Meet the Family
Upon arrival, go to the family and express your sympathy with an embrace or by offering your hands. Don't feel as though you must avoid talking about the person who has died. Talking can help the grieving process begin. Offer a simple statement of condolence, such as "I'm so sorry. My sympathy to you and your family," or "your grandmother was a fine person. She will be missed by many."
If you were an acquaintance of the deceased but not well known to the family, immediately introduce yourself. You may say something like, "Hello, we have never met, but George and I worked together several years ago. My name is Mary Smith."
Do not feel uncomfortable if you or the bereaved becomes emotional or begin to cry. Allowing the bereaved to grieve is a natural healing process. However, if you find yourself becoming extremely upset, it would be kinder to excuse yourself so as no to increase the strain on the family.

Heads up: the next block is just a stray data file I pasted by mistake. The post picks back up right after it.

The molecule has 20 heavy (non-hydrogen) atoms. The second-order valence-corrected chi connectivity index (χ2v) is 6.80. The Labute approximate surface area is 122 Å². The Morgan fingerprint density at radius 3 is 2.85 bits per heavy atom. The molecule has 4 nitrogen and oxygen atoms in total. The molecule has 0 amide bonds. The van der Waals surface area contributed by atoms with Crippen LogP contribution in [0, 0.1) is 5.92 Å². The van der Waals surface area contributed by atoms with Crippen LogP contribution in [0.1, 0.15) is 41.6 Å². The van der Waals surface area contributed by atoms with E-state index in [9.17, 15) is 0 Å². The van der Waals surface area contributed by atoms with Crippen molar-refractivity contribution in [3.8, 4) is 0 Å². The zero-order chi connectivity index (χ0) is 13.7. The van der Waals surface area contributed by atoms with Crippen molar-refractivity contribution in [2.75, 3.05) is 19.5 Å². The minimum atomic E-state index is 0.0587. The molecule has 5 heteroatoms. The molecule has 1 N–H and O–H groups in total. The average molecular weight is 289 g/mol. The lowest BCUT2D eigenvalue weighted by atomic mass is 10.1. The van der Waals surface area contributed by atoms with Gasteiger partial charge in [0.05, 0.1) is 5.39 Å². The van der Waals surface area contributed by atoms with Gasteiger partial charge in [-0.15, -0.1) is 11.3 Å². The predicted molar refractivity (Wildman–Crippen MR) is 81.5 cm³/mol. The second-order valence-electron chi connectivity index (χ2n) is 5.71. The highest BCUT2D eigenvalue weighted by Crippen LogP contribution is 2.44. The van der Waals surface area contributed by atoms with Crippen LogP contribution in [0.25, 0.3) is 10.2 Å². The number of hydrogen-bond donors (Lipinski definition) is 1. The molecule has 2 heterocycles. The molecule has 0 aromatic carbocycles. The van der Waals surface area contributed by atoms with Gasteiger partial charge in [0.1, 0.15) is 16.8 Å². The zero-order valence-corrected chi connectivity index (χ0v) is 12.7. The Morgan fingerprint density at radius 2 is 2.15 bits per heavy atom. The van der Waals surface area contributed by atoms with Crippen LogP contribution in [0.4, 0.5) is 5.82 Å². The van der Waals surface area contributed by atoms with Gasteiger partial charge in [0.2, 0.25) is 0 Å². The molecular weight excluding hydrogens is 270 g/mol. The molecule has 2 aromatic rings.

Pay your respects to the person who has died
Viewing the deceased is not mandatory. However, if offered by the family, it is customary to show your respects by viewing the deceased and if you desire, spending a few moments in silent prayer. The family may wish to escort you to the casket, or you may proceed on your own.
Signing the Register
Always enter your name in the register book, using your full name so family can better identify you. If you were a business associate of the deceased, it is appropriate to note your company affiliation if the family may not otherwise know.
After you have spoken to the family, it is perfectly appropriate to engage in quite conversation with friend you may meet at the visitation. Your simple presence will mean a lot to the family. You do not need to stay for the entire visitation, but try not to leave during prayer, if they are being offered.